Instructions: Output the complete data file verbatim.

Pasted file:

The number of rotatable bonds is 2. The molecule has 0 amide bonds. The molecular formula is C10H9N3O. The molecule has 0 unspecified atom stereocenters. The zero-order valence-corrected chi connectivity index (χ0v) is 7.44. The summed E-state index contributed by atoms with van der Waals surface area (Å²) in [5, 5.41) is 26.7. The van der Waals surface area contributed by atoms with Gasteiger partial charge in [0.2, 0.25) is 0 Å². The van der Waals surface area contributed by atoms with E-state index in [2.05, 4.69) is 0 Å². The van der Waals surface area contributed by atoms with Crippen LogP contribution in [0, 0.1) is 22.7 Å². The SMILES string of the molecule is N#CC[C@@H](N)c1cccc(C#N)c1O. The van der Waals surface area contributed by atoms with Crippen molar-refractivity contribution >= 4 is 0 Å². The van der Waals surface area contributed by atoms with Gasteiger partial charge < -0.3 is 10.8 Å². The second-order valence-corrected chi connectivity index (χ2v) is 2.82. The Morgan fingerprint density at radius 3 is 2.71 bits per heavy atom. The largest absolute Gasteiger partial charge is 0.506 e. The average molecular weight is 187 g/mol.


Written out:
The number of rotatable bonds is 2. The molecule has 0 amide bonds. The molecular formula is C10H9N3O. The molecule has 0 unspecified atom stereocenters. The zero-order valence-corrected chi connectivity index (χ0v) is 7.44. The summed E-state index contributed by atoms with van der Waals surface area (Å²) in [5, 5.41) is 26.7. The van der Waals surface area contributed by atoms with Gasteiger partial charge in [0.2, 0.25) is 0 Å². The van der Waals surface area contributed by atoms with E-state index in [2.05, 4.69) is 0 Å². The van der Waals surface area contributed by atoms with Crippen LogP contribution in [0, 0.1) is 22.7 Å². The SMILES string of the molecule is N#CC[C@@H](N)c1cccc(C#N)c1O. The van der Waals surface area contributed by atoms with Crippen molar-refractivity contribution >= 4 is 0 Å². The van der Waals surface area contributed by atoms with Gasteiger partial charge < -0.3 is 10.8 Å². The second-order valence-corrected chi connectivity index (χ2v) is 2.82. The Morgan fingerprint density at radius 3 is 2.71 bits per heavy atom. The largest absolute Gasteiger partial charge is 0.506 e. The average molecular weight is 187 g/mol.